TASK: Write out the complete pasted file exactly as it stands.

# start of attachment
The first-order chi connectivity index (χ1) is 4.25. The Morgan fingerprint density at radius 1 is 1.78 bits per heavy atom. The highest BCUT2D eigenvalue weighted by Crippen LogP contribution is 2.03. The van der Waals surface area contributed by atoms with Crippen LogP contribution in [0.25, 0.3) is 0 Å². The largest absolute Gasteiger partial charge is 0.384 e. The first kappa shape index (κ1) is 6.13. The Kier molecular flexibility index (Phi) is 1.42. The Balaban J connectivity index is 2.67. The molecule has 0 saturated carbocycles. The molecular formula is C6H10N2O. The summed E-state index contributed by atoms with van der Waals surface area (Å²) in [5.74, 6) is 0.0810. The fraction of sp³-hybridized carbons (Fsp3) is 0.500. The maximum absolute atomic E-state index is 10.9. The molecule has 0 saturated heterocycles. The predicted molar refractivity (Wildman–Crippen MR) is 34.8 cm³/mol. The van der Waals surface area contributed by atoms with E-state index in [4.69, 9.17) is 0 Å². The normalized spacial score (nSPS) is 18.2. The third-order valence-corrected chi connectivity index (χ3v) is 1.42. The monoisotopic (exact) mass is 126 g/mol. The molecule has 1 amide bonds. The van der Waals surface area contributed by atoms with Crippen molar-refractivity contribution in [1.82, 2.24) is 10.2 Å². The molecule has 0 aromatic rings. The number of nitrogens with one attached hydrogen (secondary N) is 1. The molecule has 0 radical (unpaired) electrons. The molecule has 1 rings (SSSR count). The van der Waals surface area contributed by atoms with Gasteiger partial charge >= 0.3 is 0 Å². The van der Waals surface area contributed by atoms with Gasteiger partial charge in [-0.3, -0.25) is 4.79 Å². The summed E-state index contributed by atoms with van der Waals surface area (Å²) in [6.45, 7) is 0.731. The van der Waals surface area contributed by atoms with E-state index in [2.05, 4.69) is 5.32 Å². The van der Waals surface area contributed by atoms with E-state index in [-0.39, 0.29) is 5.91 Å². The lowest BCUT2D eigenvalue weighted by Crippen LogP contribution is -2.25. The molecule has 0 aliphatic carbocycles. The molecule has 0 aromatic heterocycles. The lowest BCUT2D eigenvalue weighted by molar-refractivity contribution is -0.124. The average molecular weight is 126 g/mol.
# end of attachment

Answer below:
The first-order chi connectivity index (χ1) is 4.25. The Morgan fingerprint density at radius 1 is 1.78 bits per heavy atom. The highest BCUT2D eigenvalue weighted by Crippen LogP contribution is 2.03. The van der Waals surface area contributed by atoms with Crippen LogP contribution in [0.25, 0.3) is 0 Å². The largest absolute Gasteiger partial charge is 0.384 e. The first kappa shape index (κ1) is 6.13. The Kier molecular flexibility index (Phi) is 1.42. The Balaban J connectivity index is 2.67. The molecule has 0 saturated carbocycles. The molecular formula is C6H10N2O. The summed E-state index contributed by atoms with van der Waals surface area (Å²) in [5.74, 6) is 0.0810. The fraction of sp³-hybridized carbons (Fsp3) is 0.500. The maximum absolute atomic E-state index is 10.9. The molecule has 0 saturated heterocycles. The predicted molar refractivity (Wildman–Crippen MR) is 34.8 cm³/mol. The van der Waals surface area contributed by atoms with E-state index in [4.69, 9.17) is 0 Å². The normalized spacial score (nSPS) is 18.2. The third-order valence-corrected chi connectivity index (χ3v) is 1.42. The monoisotopic (exact) mass is 126 g/mol. The molecule has 1 amide bonds. The van der Waals surface area contributed by atoms with Crippen molar-refractivity contribution in [1.82, 2.24) is 10.2 Å². The molecule has 0 aromatic rings. The number of nitrogens with one attached hydrogen (secondary N) is 1. The molecule has 0 radical (unpaired) electrons. The molecule has 1 rings (SSSR count). The van der Waals surface area contributed by atoms with Gasteiger partial charge >= 0.3 is 0 Å². The van der Waals surface area contributed by atoms with Gasteiger partial charge in [-0.3, -0.25) is 4.79 Å². The summed E-state index contributed by atoms with van der Waals surface area (Å²) in [6.45, 7) is 0.731. The van der Waals surface area contributed by atoms with E-state index in [2.05, 4.69) is 5.32 Å². The van der Waals surface area contributed by atoms with E-state index in [-0.39, 0.29) is 5.91 Å². The lowest BCUT2D eigenvalue weighted by Crippen LogP contribution is -2.25. The molecule has 0 aliphatic carbocycles. The molecule has 0 aromatic heterocycles. The lowest BCUT2D eigenvalue weighted by molar-refractivity contribution is -0.124. The average molecular weight is 126 g/mol.